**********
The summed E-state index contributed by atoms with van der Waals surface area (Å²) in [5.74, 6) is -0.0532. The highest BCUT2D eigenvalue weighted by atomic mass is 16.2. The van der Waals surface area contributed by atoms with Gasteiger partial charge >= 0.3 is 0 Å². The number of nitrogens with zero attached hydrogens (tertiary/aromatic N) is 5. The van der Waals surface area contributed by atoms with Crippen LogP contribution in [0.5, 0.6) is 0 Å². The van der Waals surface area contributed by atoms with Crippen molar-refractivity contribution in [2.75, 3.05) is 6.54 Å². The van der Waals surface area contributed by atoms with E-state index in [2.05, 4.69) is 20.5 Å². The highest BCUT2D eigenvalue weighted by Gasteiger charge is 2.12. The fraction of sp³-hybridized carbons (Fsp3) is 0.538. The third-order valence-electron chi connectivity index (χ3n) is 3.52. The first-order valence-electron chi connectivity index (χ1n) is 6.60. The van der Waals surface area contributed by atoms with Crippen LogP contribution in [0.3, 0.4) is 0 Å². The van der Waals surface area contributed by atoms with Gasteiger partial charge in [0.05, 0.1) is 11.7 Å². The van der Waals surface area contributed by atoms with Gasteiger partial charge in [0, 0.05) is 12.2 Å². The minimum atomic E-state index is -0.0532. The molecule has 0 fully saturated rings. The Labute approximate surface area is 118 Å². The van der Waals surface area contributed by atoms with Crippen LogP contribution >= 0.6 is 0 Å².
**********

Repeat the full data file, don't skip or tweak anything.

The summed E-state index contributed by atoms with van der Waals surface area (Å²) in [5.74, 6) is -0.0532. The highest BCUT2D eigenvalue weighted by atomic mass is 16.2. The van der Waals surface area contributed by atoms with Gasteiger partial charge >= 0.3 is 0 Å². The number of nitrogens with zero attached hydrogens (tertiary/aromatic N) is 5. The van der Waals surface area contributed by atoms with Crippen LogP contribution in [0.5, 0.6) is 0 Å². The van der Waals surface area contributed by atoms with Crippen molar-refractivity contribution in [2.75, 3.05) is 6.54 Å². The van der Waals surface area contributed by atoms with E-state index in [2.05, 4.69) is 20.5 Å². The highest BCUT2D eigenvalue weighted by Gasteiger charge is 2.12. The fraction of sp³-hybridized carbons (Fsp3) is 0.538. The third-order valence-electron chi connectivity index (χ3n) is 3.52. The first-order valence-electron chi connectivity index (χ1n) is 6.60. The van der Waals surface area contributed by atoms with Crippen LogP contribution in [0.3, 0.4) is 0 Å². The van der Waals surface area contributed by atoms with Gasteiger partial charge in [0.05, 0.1) is 11.7 Å². The van der Waals surface area contributed by atoms with Gasteiger partial charge in [0, 0.05) is 12.2 Å². The minimum atomic E-state index is -0.0532. The molecule has 0 fully saturated rings. The Labute approximate surface area is 118 Å². The van der Waals surface area contributed by atoms with Crippen LogP contribution >= 0.6 is 0 Å².